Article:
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How the Native American Cultural Center is encouraging students at CSU

At the Native American Cultural Center, students can gain leadership, reach out to the community and become closer to their Native American heritage.

The program reaches out not only to students who identify as Native American, but anyone who wants to get involved in leadership programs for CSU and the Fort Collins community.


“People assume that when they hear about any of the cultural centers, the only thing they think about is the cultural programming side,” said Ty Smith, director of the NACC. “But they don’t realize the other types of outreach and programming we do in regards to student retention and recruitment and the outreach to younger generations.”

The focus areas for the center are recruitment, retention, community outreach and education.

“I looked at the challenges I faced growing up, and we use that to help us see what kind of programs or services we should implement and put in place for native students,” Smith said.

The outreach program is busy with projects year around, helping students to develop their leadership and mentoring skills to give back to future generations.

“We offer a variety of services that promote academics, retention and student success as well as identity development,” said Tiffani Kelly, the assistant director for the NACC. “We really focus on what we define as a leader in our society and how that applies to our community.”

The center is involved with powwows, K-12 camps and research retreats to Estes Park to promote science and renewable energy. They also help students get involved in the Native American and Pacific Islander Research Experience (NAPIRE) for current students to focus on research in Costa Rica through collaboration with the Pacific Islander Center on campus.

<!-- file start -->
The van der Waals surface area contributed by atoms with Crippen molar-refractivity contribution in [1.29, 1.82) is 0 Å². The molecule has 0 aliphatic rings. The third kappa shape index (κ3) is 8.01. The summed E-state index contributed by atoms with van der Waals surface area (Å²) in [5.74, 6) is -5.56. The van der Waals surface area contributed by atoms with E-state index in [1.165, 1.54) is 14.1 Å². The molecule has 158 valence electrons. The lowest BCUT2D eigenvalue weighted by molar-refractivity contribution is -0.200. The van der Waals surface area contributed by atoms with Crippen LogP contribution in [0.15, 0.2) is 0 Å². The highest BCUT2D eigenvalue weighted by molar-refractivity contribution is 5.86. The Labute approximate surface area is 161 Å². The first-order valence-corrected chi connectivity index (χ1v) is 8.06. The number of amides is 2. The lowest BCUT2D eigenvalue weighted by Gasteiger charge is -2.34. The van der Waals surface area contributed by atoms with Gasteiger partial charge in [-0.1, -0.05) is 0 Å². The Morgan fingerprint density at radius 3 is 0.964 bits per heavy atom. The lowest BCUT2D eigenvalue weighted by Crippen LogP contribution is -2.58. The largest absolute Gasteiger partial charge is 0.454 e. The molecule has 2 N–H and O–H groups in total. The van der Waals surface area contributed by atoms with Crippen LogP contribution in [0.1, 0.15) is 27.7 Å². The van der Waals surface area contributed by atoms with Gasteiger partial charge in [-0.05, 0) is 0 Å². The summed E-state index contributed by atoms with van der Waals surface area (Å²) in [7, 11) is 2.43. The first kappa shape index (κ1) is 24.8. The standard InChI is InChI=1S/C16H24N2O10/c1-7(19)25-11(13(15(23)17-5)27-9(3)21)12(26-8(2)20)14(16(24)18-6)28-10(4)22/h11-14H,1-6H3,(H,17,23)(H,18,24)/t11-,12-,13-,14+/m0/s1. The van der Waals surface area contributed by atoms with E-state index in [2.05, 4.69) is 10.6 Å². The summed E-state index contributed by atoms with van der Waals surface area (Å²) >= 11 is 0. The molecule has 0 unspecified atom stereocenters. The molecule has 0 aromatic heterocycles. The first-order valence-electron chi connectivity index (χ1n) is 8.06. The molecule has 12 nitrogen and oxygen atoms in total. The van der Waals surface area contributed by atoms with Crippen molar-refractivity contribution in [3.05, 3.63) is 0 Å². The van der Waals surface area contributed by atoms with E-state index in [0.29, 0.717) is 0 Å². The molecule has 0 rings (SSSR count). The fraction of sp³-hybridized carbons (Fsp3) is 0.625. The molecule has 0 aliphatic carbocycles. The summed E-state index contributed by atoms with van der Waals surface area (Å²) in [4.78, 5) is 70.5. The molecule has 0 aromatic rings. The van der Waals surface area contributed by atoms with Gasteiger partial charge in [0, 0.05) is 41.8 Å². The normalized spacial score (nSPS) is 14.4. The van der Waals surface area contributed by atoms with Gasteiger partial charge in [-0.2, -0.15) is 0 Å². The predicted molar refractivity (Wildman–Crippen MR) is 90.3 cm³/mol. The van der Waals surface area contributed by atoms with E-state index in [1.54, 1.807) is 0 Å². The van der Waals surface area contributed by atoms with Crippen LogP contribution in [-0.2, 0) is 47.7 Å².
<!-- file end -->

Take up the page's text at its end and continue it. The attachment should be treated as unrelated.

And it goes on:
“We do a K-12 outreach program where we take current students and have them talk about their college experience,” Kelly said. “The younger kids can learn about CSU as a whole but then also our office, so they know that when they come to CSU they can have a space and a community already on campus to help them feel connected to CSU.”

The center provides a friendly community for students on campus.

“The NACC has allowed me to feel comfortable and important because as a minority on a big campus, I feel just part of the background of the picture,” said Ashley Carlisle, a sophomore CSU student involved with the program. “But in the NACC office, I feel like the ‘eye-catcher’ of the picture.”


Students who become involved in NACC help others receive mentoring advice and tutoring. They also help students with transitions from their native culture into one of a college lifestyle.

“The NACC affects students in a positive way that allows them to feel comfortable, safe, studious and important, all confined in one office,” Carlisle said. “The main aspect I emphasize about the office is the many friendly and encouraging faces throughout the office, from the staff to the students.”

Collegian Reporter Dallas Head can be reached at or on Twitter @head94head.

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